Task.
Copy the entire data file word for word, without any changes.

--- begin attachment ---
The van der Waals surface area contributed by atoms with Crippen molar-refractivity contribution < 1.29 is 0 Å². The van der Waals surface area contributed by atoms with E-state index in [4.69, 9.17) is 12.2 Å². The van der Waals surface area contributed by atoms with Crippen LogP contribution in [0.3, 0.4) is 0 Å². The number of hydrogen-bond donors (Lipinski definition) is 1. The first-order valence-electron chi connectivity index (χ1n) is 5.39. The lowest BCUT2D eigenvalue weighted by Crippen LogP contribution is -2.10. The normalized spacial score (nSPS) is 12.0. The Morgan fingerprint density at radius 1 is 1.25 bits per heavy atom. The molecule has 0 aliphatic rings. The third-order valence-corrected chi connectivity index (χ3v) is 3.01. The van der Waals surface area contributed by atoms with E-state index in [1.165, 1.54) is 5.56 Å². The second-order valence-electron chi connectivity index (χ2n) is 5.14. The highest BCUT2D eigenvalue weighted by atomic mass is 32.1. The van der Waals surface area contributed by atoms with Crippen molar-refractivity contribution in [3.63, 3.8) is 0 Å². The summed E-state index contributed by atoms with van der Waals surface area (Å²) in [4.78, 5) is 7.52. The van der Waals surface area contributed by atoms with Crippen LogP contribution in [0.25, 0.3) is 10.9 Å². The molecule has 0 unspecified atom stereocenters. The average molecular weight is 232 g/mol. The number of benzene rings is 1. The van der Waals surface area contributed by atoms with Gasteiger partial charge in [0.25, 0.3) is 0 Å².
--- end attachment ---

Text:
The van der Waals surface area contributed by atoms with Crippen molar-refractivity contribution < 1.29 is 0 Å². The van der Waals surface area contributed by atoms with E-state index in [4.69, 9.17) is 12.2 Å². The van der Waals surface area contributed by atoms with Crippen LogP contribution in [0.3, 0.4) is 0 Å². The number of hydrogen-bond donors (Lipinski definition) is 1. The first-order valence-electron chi connectivity index (χ1n) is 5.39. The lowest BCUT2D eigenvalue weighted by Crippen LogP contribution is -2.10. The normalized spacial score (nSPS) is 12.0. The Morgan fingerprint density at radius 1 is 1.25 bits per heavy atom. The molecule has 0 aliphatic rings. The third-order valence-corrected chi connectivity index (χ3v) is 3.01. The van der Waals surface area contributed by atoms with E-state index in [1.165, 1.54) is 5.56 Å². The second-order valence-electron chi connectivity index (χ2n) is 5.14. The highest BCUT2D eigenvalue weighted by atomic mass is 32.1. The van der Waals surface area contributed by atoms with Crippen molar-refractivity contribution in [3.63, 3.8) is 0 Å². The summed E-state index contributed by atoms with van der Waals surface area (Å²) in [4.78, 5) is 7.52. The van der Waals surface area contributed by atoms with Crippen LogP contribution in [0.25, 0.3) is 10.9 Å². The molecule has 0 unspecified atom stereocenters. The average molecular weight is 232 g/mol. The number of benzene rings is 1. The van der Waals surface area contributed by atoms with Gasteiger partial charge in [0.25, 0.3) is 0 Å².